He has authored two books and is currently completing a trade/textbook with co-author Julian Zelizer titled "Divided We Stand: America Since the 1970s." Kruse is working on a new project, tentatively titled "The Division: John Doar, the Justice Department and the Civil Rights Movement." Drawing on the papers of Doar, the project promises to shed new light on the relationship between the federal government, the Jim Crow South, and the civil rights revolution.
Kruse was honored as one of America's top young "Innovators in the Arts and Sciences" by the Smithsonian Magazine, selected as one of the top young historians in the country by the History News Network, and named a Distinguished Lecturer by the Organization of American Historians.
Maureen Barden was recruited by John Doar in December 1973 to serve as the Chief of the Control Section — also called The Library—of the Impeachment Inquiry. Along with a small group of other paralegals, she worked with the legal staff to analyze investigative materials and prepare the Statements of Information presented to the House Judiciary Committee in May and June 1974.
She later attended law school and worked as a local and federal prosecutor for more than two decades. In 2006, she became one of the first federal reentry coordinators in the country, and helped to establish a federal reentry court program in Philadelphia.
As a 2013 Soros Justice fellow, she worked to enable people leaving custody to enroll in Medicaid prior to release; she is now a consultant to several Pennsylvania counties regarding pretrial reform. Her undergraduate education was at St. John's College and Columbia University; she received her law degree from New York University. She and her husband, David Othmer, live in Philadelphia.
Richard Gill is the senior partner in Copeland Franco; he has been an active litigator in a broad range of civil matters, including securities fraud (both plaintiff and defense), trusts and trust investment management, complex business litigation, insurance coverage, employment, personal injury, pharmaceutical pricing, and investments.
He has over 200 reported decisions from state and federal courts, is a Fellow of both The American College of Trial Lawyers and The American Academy of Appellate Lawyers, and is one of only two or three attorneys in the United States to have that dual distinction. He has been engaged in major litigation in areas as geographically diverse as Alabama, Georgia, Minnesota, Florida and Illinois.
In his career, Gill has served as Senior Associate Counsel to the U.S. House of Representatives on the Impeachment of President Richard Nixon, as Vice-Chair of the committee which wrote Alabama's Appellate Rules (and is author of the Official Commentary to such rules), as a disciplinary judge for the Alabama State Bar for many years, and as a member of the Eleventh U.S. Circuit Court of Appeals Disciplinary Committee.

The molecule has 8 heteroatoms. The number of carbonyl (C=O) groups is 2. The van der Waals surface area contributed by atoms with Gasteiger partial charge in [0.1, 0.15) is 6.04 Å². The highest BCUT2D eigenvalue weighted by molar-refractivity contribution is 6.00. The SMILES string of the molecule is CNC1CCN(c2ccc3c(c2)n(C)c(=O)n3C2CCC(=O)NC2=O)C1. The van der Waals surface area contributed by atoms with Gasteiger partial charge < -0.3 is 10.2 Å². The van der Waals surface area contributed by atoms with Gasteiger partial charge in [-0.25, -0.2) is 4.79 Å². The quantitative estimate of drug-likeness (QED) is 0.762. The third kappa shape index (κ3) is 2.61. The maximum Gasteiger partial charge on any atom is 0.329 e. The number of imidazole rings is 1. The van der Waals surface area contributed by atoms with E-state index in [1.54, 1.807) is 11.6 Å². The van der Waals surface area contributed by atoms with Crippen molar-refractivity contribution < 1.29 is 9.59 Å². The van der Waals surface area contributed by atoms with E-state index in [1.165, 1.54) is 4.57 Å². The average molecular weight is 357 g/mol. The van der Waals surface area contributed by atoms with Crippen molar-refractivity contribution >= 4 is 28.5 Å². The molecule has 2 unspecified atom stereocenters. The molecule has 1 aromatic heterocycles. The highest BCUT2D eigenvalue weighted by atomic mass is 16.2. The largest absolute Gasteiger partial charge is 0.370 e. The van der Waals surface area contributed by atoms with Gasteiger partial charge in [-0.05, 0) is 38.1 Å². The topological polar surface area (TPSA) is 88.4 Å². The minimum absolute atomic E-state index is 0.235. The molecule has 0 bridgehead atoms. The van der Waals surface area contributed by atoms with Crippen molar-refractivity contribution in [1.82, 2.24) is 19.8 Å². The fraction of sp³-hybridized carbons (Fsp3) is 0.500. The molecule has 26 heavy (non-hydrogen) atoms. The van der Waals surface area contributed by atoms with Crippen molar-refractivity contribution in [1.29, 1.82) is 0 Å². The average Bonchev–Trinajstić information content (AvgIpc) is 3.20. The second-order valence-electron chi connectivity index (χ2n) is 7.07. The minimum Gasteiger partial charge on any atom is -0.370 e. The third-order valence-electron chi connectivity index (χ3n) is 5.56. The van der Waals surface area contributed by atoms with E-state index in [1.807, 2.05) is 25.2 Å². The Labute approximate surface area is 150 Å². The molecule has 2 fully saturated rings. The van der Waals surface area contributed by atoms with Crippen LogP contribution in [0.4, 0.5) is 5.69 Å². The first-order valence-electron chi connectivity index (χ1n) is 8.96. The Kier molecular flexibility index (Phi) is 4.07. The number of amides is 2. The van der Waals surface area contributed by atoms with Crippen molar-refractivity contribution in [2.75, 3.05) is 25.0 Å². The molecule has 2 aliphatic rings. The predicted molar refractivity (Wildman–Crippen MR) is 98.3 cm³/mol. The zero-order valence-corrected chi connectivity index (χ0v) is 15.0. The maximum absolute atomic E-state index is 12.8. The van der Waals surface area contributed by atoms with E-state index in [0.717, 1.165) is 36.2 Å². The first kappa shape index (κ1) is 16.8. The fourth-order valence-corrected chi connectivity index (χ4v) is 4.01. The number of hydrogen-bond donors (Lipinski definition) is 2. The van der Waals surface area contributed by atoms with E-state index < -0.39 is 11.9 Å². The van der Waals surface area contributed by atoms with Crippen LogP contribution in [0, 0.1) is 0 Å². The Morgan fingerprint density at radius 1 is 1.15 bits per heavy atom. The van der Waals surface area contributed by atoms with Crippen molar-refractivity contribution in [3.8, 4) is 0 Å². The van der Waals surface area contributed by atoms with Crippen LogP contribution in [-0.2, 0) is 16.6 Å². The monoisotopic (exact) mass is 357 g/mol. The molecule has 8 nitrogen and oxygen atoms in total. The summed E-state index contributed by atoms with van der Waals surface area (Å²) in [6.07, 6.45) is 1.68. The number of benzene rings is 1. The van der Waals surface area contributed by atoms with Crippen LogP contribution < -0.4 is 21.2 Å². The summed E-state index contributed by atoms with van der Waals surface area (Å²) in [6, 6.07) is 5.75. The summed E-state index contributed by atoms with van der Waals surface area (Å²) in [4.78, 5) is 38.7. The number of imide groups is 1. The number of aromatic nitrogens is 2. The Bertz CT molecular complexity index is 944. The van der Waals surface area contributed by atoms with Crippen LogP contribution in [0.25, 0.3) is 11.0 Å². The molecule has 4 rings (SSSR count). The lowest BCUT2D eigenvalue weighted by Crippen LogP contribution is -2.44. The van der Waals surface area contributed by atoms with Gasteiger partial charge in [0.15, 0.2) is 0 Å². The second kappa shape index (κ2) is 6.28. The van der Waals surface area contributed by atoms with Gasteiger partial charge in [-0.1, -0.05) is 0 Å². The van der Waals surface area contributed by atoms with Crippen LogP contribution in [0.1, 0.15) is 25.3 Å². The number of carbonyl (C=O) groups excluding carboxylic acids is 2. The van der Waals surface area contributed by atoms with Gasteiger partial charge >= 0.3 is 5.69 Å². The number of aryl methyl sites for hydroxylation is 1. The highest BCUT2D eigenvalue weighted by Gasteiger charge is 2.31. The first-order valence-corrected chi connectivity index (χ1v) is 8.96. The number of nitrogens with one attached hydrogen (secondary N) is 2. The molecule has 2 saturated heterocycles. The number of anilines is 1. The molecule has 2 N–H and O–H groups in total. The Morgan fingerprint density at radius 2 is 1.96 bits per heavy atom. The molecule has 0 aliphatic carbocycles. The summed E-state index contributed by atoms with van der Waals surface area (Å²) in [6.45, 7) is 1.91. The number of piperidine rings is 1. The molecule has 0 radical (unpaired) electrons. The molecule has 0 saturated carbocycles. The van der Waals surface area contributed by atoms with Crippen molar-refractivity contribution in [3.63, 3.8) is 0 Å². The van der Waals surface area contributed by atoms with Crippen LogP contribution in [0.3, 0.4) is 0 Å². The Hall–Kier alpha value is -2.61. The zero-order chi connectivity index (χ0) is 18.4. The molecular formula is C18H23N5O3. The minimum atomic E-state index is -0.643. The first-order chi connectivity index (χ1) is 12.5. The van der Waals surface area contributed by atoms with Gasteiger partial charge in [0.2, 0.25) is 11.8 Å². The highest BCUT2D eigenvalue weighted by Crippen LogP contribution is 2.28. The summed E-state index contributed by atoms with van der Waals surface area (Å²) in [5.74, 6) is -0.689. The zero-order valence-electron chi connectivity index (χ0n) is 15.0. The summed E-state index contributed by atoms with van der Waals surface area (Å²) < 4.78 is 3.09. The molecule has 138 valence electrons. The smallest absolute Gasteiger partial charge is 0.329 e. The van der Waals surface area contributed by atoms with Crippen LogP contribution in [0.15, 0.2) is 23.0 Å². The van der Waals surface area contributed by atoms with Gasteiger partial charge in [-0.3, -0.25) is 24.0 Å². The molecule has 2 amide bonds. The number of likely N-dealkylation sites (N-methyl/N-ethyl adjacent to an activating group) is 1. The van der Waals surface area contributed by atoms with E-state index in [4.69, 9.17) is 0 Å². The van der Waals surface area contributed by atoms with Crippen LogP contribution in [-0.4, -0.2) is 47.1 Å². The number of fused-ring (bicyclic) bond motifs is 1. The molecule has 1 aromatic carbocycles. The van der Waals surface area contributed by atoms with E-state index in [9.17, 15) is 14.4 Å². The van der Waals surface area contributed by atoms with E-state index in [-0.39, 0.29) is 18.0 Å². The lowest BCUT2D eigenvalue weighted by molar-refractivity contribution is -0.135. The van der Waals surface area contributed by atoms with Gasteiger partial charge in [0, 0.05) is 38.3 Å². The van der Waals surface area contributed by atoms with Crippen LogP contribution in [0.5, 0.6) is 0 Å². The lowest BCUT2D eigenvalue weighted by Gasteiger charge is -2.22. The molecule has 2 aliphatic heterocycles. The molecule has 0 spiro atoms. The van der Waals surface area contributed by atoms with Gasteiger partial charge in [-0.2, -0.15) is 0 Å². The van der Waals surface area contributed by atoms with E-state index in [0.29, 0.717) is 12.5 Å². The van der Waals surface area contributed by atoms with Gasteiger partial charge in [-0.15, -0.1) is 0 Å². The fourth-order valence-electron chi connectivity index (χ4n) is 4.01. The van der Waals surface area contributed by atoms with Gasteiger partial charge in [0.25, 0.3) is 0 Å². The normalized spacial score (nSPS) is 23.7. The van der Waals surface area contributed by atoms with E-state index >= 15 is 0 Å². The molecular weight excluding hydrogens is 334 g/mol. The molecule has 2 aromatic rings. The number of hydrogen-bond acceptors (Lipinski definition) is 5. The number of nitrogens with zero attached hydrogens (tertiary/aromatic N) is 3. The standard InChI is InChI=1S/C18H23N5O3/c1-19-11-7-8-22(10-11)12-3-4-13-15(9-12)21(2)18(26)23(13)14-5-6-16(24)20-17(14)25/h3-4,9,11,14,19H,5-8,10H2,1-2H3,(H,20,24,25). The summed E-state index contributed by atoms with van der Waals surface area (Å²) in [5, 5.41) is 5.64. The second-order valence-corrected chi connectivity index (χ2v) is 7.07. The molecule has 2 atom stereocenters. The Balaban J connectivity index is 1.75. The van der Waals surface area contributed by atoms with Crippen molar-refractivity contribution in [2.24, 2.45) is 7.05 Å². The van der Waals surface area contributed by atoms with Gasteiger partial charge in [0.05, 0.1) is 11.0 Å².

Dorothy Landsberg is the Associate Dean for Experiential Learning and an Associate Professor of Lawyering Skills at McGeorge School of Law. Landsberg was appointed Associate Dean for Academic Affairs in July 2013 after serving as Director of Legal Clinics for four years.
Prior to coming to the law school, she worked for 20 years in one of Sacramento's premier law firms. A specialist in education and employment law, she litigated cases before administrative law judges, trial courts and the California Courts of Appeal. Her career began in 1965 in the Civil Rights Division of the Department of Justice on the staff of Doar, and she later served as a researcher with Doar when he was counsel to the Impeachment Inquiry of the House Judiciary Committee in 1974.
Robert Doar is the Morgridge Fellow in Poverty Studies at the American Enterprise Institute (AEI), where his research focuses on how improved federal and state anti-poverty policies and safety net programs can reduce poverty, connect individuals to work, strengthen families, and increase opportunities for low-income Americans and their children.
While at AEI, Doar has served as a co-chair of the National Commission on Hunger and as a lead member of the AEI-Brookings Working Group on Poverty and Opportunity. Before joining AEI, he worked for Mayor Michael Bloomberg as commissioner of New York City's Human Resources Administration. Before joining the Bloomberg administration, he was commissioner of social services for the state of New York, where he helped to make the state a model for the implementation of welfare reform.
Doar has testified numerous times before Congress, and his writing has appeared in The Wall Street Journal, USA Today, The Hill, and National Review, among other publications. Doar has a bachelor's degree in history from Princeton University where he wrote his senior thesis on the House Judiciary Committee's impeachment inquiry.